Waste of waiting refers to any idle time in a process, whether that idle time is for machinery or people. In other words, an employee or machine is working below capacity or is not working at all due to waiting on inputs from another part of the process. Waiting occurs when steps in the process are not properly coordinated, when processes are unreliable, when work is batched too large, during rework, and during long changeovers between staff or machines.
You can eliminate waste of waiting within many processes by balancing machinery, people, and production. The process will only perform as fast as the slowest link; beefing up the production of a single element does nothing for the whole, so teams must work to balance and improve the entire process. The bottleneck issue can be identified during Gemba Walk and VSM process.
Waste of transportation is similar to waste of motion except transportation involves the movement of outputs, products, or resources. It is sometimes also referred to as waste of conveyance. For example, in a doll-making facility, if the glue that binds doll eyes to doll faces is kept in an inventory room and carried, as needed, to the process, there might be waste of transportation.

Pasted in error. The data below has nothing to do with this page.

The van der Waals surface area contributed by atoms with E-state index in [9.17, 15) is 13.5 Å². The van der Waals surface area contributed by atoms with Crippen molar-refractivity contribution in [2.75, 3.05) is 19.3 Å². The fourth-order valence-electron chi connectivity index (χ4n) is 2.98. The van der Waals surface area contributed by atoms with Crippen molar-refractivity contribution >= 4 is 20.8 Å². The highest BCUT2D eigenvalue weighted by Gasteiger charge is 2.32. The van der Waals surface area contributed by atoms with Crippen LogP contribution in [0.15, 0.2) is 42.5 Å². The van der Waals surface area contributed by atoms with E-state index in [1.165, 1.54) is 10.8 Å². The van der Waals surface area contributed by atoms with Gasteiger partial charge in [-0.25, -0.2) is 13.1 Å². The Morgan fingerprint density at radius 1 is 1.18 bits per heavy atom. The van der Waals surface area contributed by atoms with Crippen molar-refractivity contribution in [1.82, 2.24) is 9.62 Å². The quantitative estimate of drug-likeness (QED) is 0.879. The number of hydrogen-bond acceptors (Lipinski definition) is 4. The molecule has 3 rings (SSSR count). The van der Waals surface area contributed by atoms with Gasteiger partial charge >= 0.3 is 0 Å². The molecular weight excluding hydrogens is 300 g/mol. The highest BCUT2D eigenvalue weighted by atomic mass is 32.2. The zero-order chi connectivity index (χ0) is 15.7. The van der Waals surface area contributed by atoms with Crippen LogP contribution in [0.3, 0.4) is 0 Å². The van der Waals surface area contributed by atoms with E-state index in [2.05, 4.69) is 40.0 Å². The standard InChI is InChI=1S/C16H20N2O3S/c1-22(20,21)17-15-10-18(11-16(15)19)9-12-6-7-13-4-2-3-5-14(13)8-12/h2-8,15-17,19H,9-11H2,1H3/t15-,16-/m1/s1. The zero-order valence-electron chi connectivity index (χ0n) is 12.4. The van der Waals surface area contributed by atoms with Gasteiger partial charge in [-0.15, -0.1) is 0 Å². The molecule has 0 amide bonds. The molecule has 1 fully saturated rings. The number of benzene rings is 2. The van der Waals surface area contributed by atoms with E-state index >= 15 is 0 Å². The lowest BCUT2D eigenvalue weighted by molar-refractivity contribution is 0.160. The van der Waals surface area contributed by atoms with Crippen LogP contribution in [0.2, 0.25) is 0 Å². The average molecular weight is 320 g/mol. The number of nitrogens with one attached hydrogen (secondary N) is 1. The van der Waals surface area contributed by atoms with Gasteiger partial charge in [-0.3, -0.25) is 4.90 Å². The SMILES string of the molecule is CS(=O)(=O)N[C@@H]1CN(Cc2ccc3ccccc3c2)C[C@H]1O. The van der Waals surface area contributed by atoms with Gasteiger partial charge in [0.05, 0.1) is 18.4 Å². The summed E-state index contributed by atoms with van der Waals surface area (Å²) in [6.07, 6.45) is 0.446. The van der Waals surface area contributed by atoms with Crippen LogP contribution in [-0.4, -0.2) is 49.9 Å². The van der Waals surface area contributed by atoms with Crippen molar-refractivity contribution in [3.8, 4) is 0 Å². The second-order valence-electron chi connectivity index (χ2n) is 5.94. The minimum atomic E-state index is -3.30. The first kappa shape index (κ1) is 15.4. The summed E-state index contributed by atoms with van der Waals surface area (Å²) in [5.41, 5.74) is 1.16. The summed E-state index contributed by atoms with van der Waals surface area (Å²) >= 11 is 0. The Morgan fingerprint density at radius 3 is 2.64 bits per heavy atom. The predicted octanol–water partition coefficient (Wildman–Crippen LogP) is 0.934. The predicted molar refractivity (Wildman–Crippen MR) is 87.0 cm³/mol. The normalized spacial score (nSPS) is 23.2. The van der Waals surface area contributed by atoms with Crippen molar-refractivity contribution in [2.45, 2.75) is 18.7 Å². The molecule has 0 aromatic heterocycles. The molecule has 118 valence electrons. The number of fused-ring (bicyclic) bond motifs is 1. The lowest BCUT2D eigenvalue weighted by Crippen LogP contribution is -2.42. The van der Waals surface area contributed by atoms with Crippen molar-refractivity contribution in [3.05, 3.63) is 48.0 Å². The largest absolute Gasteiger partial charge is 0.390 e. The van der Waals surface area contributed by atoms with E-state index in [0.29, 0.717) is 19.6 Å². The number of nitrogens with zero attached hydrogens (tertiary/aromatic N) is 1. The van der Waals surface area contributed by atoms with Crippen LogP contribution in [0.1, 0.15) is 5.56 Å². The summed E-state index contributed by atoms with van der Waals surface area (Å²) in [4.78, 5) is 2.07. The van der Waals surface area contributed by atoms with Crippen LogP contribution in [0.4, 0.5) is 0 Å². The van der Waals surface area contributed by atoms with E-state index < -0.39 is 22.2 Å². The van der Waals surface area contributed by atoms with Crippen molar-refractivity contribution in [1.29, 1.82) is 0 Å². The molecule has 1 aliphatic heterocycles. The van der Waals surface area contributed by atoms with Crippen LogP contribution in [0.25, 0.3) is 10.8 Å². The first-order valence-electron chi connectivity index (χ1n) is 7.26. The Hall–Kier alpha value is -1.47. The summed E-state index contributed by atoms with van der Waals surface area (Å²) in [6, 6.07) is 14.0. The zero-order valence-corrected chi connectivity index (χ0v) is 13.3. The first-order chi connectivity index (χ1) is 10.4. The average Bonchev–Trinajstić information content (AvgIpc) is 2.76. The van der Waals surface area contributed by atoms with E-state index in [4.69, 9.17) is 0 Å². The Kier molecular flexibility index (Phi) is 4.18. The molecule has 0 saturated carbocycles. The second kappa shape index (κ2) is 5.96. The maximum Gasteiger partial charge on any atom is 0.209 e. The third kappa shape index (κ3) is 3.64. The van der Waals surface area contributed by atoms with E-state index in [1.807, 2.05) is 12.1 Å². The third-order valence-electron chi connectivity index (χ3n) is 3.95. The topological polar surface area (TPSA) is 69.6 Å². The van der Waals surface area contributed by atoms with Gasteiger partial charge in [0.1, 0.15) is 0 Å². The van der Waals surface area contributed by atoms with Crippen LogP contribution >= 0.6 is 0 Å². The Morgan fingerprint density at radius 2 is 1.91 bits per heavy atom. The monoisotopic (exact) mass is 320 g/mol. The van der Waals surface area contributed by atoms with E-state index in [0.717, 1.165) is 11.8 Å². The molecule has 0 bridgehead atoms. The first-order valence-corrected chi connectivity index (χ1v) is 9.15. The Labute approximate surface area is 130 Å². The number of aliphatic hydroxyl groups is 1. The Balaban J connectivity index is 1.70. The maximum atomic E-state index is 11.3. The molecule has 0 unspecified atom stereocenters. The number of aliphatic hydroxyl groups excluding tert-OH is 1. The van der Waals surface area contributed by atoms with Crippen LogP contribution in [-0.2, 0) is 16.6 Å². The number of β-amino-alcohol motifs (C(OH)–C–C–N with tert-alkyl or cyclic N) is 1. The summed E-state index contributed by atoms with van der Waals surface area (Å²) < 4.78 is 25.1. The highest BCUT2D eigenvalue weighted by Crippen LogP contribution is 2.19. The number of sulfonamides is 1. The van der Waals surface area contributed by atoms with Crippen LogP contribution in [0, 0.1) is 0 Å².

If an expense report is printed and then carried to a manager for approval who then routes it in an inner-office envelope to a director, who then carries it to the accounting department, the waste of transportation is occurring. This is especially true because appropriate technology used correctly and efficiently lets organizations handle expensive reporting via computer with little conveyance at all.
Physical transportation is often easier to locate and address than digital transportation. A spaghetti diagram, process map, or value stream map can help you identify areas where waste of conveyance might exist. Spaghetti diagrams work well in physical transportation situations, and process maps help you identify transportation in digital settings.